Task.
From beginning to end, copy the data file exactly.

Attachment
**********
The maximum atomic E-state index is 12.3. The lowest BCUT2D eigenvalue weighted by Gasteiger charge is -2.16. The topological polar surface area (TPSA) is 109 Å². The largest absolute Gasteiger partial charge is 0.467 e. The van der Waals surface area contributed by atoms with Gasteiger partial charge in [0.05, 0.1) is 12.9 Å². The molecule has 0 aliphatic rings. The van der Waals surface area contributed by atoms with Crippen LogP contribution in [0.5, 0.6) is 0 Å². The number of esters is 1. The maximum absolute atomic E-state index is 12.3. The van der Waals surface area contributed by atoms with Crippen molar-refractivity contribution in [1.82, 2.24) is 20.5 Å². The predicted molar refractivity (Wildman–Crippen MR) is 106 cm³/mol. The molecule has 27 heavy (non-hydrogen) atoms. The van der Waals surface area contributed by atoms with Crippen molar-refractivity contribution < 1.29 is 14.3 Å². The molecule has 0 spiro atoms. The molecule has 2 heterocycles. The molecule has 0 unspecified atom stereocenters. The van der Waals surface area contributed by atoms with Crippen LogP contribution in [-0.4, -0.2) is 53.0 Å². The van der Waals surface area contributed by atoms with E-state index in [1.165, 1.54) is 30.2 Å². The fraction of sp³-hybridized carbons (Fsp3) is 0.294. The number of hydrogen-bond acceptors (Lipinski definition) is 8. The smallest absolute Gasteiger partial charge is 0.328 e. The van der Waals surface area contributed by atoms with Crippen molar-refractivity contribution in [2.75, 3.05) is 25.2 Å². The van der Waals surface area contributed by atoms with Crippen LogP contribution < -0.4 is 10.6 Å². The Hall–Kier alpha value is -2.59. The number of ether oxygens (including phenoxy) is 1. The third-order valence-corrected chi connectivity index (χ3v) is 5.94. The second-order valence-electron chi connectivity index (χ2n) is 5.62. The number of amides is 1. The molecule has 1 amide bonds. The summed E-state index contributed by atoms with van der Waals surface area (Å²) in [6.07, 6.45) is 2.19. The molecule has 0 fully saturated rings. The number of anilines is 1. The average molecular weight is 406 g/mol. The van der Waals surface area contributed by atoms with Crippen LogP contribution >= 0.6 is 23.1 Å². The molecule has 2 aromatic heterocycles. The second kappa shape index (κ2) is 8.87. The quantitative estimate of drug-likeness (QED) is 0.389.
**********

The maximum atomic E-state index is 12.3. The lowest BCUT2D eigenvalue weighted by Gasteiger charge is -2.16. The topological polar surface area (TPSA) is 109 Å². The largest absolute Gasteiger partial charge is 0.467 e. The van der Waals surface area contributed by atoms with Gasteiger partial charge in [0.05, 0.1) is 12.9 Å². The molecule has 0 aliphatic rings. The van der Waals surface area contributed by atoms with Crippen LogP contribution in [0.5, 0.6) is 0 Å². The number of esters is 1. The maximum absolute atomic E-state index is 12.3. The van der Waals surface area contributed by atoms with Crippen molar-refractivity contribution in [1.82, 2.24) is 20.5 Å². The predicted molar refractivity (Wildman–Crippen MR) is 106 cm³/mol. The molecule has 27 heavy (non-hydrogen) atoms. The van der Waals surface area contributed by atoms with Crippen molar-refractivity contribution < 1.29 is 14.3 Å². The molecule has 0 spiro atoms. The molecule has 2 heterocycles. The molecule has 0 unspecified atom stereocenters. The van der Waals surface area contributed by atoms with Crippen LogP contribution in [-0.4, -0.2) is 53.0 Å². The van der Waals surface area contributed by atoms with E-state index in [1.165, 1.54) is 30.2 Å². The fraction of sp³-hybridized carbons (Fsp3) is 0.294. The number of hydrogen-bond acceptors (Lipinski definition) is 8. The smallest absolute Gasteiger partial charge is 0.328 e. The van der Waals surface area contributed by atoms with Crippen molar-refractivity contribution in [2.75, 3.05) is 25.2 Å². The van der Waals surface area contributed by atoms with Crippen LogP contribution < -0.4 is 10.6 Å². The Hall–Kier alpha value is -2.59. The number of ether oxygens (including phenoxy) is 1. The third-order valence-corrected chi connectivity index (χ3v) is 5.94. The second-order valence-electron chi connectivity index (χ2n) is 5.62. The number of amides is 1. The molecule has 1 amide bonds. The summed E-state index contributed by atoms with van der Waals surface area (Å²) in [6.07, 6.45) is 2.19. The molecule has 0 fully saturated rings. The number of anilines is 1. The average molecular weight is 406 g/mol. The van der Waals surface area contributed by atoms with Crippen LogP contribution >= 0.6 is 23.1 Å². The molecule has 2 aromatic heterocycles. The second kappa shape index (κ2) is 8.87. The quantitative estimate of drug-likeness (QED) is 0.389.